One of the most insidious effects of perfectionism is its power to shut down creativity and paralyze action. There’s a wonderful book called “Daring Greatly,” by Brené Brown, the Texas sociology professor whose TED talks on vulnerability went viral a few years back. The title comes from this remark by Teddy Roosevelt in a speech he gave in 1910:
“It is not the critic who counts; not the man who points out how the strong man stumbles, or where the doer of deeds could have done them better. The credit belongs to the man who is actually in the arena, whose face is marred by dust and sweat and blood; who strives valiantly; who errs, who comes short again and again, because there is no effort without error and shortcoming; but who does actually strive to do the deeds; who knows great enthusiasms, the great devotions; who spends himself in a worthy cause; who at the best knows in the end the triumph of high achievement, and who at the worst, if he fails, at least fails while daring greatly, so that his place shall never be with those cold and timid souls who neither know victory nor defeat.”
Fail while daring greatly. That is not a message I received growing up. On the other hand, I doubt my parents raised me to be a cold and timid soul, but that’s the effect of perfectionism. When failure is defined as lack of perfection, and nothing is perfect, failure is inevitable. Since failure perpetuates imperfection, it must be avoided at all cost. This leads in an endless circle of self-doubt, hesitation and paralysis.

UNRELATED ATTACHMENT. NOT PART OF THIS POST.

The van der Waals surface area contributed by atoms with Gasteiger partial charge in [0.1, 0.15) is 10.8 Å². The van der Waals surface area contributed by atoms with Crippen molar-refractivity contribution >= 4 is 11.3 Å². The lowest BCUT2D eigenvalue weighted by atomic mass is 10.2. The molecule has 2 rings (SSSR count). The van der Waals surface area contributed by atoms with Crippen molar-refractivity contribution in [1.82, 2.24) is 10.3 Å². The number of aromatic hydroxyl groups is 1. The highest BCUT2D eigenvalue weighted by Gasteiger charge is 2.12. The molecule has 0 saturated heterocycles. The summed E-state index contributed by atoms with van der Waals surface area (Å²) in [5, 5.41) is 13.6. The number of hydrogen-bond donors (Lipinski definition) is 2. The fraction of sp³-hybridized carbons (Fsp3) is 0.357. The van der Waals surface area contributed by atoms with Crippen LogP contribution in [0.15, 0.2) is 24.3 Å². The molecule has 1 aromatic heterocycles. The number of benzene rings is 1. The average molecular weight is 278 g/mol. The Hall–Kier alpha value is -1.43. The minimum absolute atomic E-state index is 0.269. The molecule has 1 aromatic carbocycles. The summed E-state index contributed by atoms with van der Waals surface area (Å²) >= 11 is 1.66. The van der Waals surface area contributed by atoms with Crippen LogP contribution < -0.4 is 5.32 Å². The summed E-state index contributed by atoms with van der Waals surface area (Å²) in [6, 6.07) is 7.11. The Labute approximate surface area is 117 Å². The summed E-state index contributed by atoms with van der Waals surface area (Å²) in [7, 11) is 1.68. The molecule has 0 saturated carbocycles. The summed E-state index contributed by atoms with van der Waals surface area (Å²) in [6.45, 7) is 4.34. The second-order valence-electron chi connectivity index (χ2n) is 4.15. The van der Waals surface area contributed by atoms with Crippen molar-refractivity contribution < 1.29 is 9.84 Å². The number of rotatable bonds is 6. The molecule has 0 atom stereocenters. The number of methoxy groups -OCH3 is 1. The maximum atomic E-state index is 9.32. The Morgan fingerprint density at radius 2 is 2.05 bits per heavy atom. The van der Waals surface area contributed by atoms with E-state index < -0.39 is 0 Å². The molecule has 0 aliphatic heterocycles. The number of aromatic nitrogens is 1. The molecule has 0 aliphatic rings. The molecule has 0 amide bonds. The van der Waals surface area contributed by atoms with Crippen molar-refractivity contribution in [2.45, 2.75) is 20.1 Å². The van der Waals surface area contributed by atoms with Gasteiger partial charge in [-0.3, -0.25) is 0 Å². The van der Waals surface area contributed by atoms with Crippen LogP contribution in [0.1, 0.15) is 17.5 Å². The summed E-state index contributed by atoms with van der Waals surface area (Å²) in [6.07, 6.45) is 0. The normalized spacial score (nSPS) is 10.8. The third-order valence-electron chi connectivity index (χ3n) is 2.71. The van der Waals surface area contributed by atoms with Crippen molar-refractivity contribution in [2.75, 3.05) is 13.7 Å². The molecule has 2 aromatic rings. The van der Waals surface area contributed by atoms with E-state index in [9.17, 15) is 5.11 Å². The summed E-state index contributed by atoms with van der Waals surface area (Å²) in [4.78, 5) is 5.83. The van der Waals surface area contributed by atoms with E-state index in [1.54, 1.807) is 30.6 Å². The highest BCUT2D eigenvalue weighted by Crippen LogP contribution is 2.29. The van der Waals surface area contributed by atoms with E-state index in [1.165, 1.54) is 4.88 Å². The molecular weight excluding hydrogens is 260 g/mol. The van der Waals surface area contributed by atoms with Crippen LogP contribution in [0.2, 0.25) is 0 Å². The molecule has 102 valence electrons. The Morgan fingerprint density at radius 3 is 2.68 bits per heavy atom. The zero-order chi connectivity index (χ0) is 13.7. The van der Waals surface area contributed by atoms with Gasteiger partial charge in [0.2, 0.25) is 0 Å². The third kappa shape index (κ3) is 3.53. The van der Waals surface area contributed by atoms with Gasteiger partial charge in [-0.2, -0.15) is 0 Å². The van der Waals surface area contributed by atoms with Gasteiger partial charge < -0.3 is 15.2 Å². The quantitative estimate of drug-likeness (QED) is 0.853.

From there, it’s a downhill slide into self-judgment, seeking approval, jealousy of others’ accomplishments, and endless self-improvement projects. These are all, in the phrase coined by Charles Eisenstein, habits of separation. They are but a few visible states of being that flow out of the old cultural story that we are separate beings — separate from the natural world and from each other (aka, rugged individualists). Even our consciousness is separate from our own bodies.
As part of living into the new story of interconnection and belonging, then, it follows that perfection and its pursuit won’t be part of the mix. Well, that’s a relief.
How to break this habit of perfectionism, when it is so ingrained I hardly recognize I’m doing it? I don’t have definitive answers, but what works lately is to be in a state of connection, to embody the healing of separation, as much and as often as possible. When in service to something bigger than me, I feel excited and inspired, ready to work with whatever comes. I can be patiently aware of my shortcomings and diligent to improve my craft, while also delighting in my abilities — because all of it seems to come from somewhere outside of me and all around me.
I’ve been discovering that this sort of full commitment to a project, along with a light touch about its form and outcome, gives me access to a sort of courage I haven’t known before. And it is fitting that the word “courage,” derives from the old French word for “heart.” When my heart guides me, I have no problem wading into the arena. It may look from the outside like I’m daring greatly, when inside it feels more like going along on an exhilarating ride that’s so fun I can’t imagine sitting on the sidelines.